Feed your appetite for culinary expertise with our easy-to-understand definition of induction cooking and its advantages.
Science would not be our Jeopardy! category of choice. (Understatement.) So, figuring out what induction cooking is has been something of a brain strain. But we have emerged triumphant from the science-speak, brandishing a simple explanation for this marvellous feat of physics.
Heating pots to prep food for our bellies is age-old. Folks have been fashioning cooking vessels from clay and the like since the Stone Age. Over the centuries, the culinary arts have undergone revolutionary change – no more laying mud or leaves over our roasting meats to keep them moist!
These days, thanks to the likes of Masterchef and My Kitchen Rules, every man and his pooch is creating cuisine fit for fine dining. But whether you’re entertaining or just cooking for everyday, induction cookware is a handy tool to have in your arsenal.
How traditional pots work
Traditional pots set over flames or on the elements of your stove heat food through thermal conduction. The heat generated is localised – it can vary according to where the heat source hits your pot, saucepan or frypan.
This can result in uneven cooking with different areas receiving different amounts of heat.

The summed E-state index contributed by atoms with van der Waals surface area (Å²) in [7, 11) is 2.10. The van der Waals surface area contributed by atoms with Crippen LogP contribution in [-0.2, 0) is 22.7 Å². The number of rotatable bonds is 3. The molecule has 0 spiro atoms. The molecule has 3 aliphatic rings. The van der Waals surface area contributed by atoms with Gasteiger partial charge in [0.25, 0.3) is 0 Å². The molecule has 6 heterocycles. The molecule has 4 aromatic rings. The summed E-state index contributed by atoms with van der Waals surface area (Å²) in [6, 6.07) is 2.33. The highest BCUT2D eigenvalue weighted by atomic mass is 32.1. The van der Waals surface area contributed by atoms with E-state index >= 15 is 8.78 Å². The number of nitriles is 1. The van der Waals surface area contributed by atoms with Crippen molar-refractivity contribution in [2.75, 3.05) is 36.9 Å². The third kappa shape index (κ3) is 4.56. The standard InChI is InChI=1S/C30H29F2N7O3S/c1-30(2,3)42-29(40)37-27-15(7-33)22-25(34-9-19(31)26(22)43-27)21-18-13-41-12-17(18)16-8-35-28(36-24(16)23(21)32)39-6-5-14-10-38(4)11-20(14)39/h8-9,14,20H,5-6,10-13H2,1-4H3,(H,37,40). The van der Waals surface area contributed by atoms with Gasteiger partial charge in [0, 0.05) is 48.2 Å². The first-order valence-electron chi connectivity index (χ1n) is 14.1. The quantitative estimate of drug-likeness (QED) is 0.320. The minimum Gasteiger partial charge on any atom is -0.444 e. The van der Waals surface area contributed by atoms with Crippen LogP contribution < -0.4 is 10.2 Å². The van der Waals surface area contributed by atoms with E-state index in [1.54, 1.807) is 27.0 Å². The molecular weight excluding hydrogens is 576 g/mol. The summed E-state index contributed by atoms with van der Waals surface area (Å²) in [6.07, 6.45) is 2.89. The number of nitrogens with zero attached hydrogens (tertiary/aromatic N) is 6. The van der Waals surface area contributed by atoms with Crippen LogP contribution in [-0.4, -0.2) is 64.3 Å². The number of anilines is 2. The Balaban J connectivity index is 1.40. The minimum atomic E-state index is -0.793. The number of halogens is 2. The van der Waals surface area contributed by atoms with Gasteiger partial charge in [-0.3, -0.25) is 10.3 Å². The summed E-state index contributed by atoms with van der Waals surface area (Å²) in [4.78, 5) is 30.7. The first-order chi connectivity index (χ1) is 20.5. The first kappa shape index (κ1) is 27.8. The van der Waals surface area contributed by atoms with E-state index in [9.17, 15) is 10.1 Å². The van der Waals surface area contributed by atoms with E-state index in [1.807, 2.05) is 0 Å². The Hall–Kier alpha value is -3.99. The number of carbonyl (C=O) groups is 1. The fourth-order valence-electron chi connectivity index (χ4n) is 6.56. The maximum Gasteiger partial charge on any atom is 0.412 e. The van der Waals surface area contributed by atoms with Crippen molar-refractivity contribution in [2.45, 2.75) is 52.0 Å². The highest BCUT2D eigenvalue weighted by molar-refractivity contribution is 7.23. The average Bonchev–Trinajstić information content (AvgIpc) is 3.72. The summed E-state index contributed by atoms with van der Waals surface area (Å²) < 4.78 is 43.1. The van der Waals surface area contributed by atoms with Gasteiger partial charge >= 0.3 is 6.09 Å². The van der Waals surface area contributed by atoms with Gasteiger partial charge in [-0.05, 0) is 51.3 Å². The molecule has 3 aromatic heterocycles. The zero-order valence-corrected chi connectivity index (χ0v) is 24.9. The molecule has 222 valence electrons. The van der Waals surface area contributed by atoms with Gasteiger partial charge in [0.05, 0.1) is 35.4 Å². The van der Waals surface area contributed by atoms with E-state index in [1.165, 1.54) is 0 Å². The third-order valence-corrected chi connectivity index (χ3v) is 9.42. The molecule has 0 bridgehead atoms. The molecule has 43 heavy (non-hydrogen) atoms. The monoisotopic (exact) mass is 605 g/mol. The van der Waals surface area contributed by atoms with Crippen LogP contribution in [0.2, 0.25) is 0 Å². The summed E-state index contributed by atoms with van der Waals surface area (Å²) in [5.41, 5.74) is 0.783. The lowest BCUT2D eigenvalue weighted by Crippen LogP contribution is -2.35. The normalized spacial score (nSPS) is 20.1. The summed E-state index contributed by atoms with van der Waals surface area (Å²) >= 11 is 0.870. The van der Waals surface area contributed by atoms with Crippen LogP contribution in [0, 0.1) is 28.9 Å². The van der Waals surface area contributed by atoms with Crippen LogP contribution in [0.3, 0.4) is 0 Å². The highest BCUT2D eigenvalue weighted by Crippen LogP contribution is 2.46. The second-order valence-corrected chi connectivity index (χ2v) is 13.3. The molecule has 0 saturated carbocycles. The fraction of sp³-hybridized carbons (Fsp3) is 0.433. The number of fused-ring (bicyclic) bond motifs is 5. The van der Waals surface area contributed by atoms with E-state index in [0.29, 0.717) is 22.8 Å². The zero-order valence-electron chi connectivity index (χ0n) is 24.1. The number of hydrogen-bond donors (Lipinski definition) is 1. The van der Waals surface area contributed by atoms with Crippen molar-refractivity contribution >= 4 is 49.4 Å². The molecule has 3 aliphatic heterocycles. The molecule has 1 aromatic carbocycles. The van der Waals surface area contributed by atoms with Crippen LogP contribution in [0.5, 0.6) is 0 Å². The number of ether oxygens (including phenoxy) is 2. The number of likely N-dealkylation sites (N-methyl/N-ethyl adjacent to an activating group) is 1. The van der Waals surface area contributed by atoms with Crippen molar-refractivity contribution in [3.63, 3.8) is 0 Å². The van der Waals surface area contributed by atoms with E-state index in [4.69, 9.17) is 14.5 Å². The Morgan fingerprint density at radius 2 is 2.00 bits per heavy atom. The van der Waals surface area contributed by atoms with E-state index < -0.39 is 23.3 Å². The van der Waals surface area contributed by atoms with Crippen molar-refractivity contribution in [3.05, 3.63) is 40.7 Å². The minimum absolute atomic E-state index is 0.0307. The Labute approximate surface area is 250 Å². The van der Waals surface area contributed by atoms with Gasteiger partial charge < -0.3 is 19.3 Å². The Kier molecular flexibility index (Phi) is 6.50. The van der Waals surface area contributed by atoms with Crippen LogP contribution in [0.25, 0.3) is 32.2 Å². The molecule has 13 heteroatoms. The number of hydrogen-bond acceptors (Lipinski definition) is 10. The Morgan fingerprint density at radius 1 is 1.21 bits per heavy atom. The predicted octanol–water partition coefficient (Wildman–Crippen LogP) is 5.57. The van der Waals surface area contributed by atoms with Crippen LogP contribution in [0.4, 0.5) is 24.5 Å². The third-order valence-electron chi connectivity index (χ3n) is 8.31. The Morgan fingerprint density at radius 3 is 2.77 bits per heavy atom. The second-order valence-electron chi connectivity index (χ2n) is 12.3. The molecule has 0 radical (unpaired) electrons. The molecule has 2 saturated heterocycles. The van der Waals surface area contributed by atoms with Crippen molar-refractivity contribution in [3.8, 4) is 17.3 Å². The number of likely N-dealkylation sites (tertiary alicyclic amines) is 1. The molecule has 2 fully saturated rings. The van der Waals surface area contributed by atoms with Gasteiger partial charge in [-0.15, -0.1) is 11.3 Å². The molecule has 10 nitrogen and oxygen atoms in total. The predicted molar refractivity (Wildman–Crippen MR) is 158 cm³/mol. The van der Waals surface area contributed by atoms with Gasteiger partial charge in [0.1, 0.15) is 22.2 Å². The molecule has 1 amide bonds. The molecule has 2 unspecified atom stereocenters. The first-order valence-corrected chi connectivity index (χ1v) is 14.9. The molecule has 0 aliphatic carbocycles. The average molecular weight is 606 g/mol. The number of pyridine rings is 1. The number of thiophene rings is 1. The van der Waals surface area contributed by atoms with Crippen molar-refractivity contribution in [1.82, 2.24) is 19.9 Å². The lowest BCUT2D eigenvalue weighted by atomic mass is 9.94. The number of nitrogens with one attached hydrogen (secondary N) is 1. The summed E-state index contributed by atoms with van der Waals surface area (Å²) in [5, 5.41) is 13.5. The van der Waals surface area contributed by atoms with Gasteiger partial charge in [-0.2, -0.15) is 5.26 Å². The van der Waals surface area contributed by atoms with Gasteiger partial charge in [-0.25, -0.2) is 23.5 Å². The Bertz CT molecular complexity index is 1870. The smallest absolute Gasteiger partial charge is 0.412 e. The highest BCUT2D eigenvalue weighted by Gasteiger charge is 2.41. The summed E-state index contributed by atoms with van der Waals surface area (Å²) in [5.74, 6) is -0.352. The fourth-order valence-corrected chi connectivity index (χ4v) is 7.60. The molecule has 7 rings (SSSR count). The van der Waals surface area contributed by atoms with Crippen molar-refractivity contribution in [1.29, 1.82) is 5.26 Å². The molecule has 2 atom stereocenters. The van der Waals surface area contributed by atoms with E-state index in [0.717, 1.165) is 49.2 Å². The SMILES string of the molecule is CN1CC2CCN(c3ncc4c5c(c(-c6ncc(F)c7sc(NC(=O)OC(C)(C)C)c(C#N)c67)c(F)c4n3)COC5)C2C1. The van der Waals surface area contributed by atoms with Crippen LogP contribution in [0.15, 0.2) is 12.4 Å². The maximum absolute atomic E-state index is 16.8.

How induction cookware differs
By contrast, induction uses electromagnetic fields to generate an even heat throughout the entire pot or pan. The heat from the source is conducted throughout the pot via high-frequency currents (called eddy or Foucault currents), releasing heat in the process.
Neoflam Retro Induction Low Casserole with Die-Casted Lid, 2L. Browse induction cookware online at Zanui.
Induction cookware vs an induction cooktop
Induction cookware generates significantly more heat than ordinary pots and pans through their electrical resistance. When a current is run through a material with a high resistance, much of the current is converted to heat.
Metals with magnetic properties, like iron, are poor conductors of electricity, and therefore have a high resistance and produce greater heat.
Similarly, an induction cooktop has coils beneath the surface that create magnetic fields that are only activated when they detect cookware on the surface. It then transfers the heat from the coil to the pot so the stovetop only exhibits a small amount of residual heat.
This is a great choice for homes with families and curious pets!
What are the benefits?
Induction cookware allows for rapid increases in temperature to occur so your time spent slaving over a hot stove is greatly reduced. Can’t argue with that.
Induction cookware is also more efficient. Its exceptional heat conductivity and even heat distribution delivers faster cooking with less energy consumption. Your planet thanks you.
Needs more science?
If your middle name is Marie Curie and physics is your bag, we’ve included the pic below. Otherwise, you’re all set. Go forth and cook up some trouble.
Image source: blog.yaleappliances.com.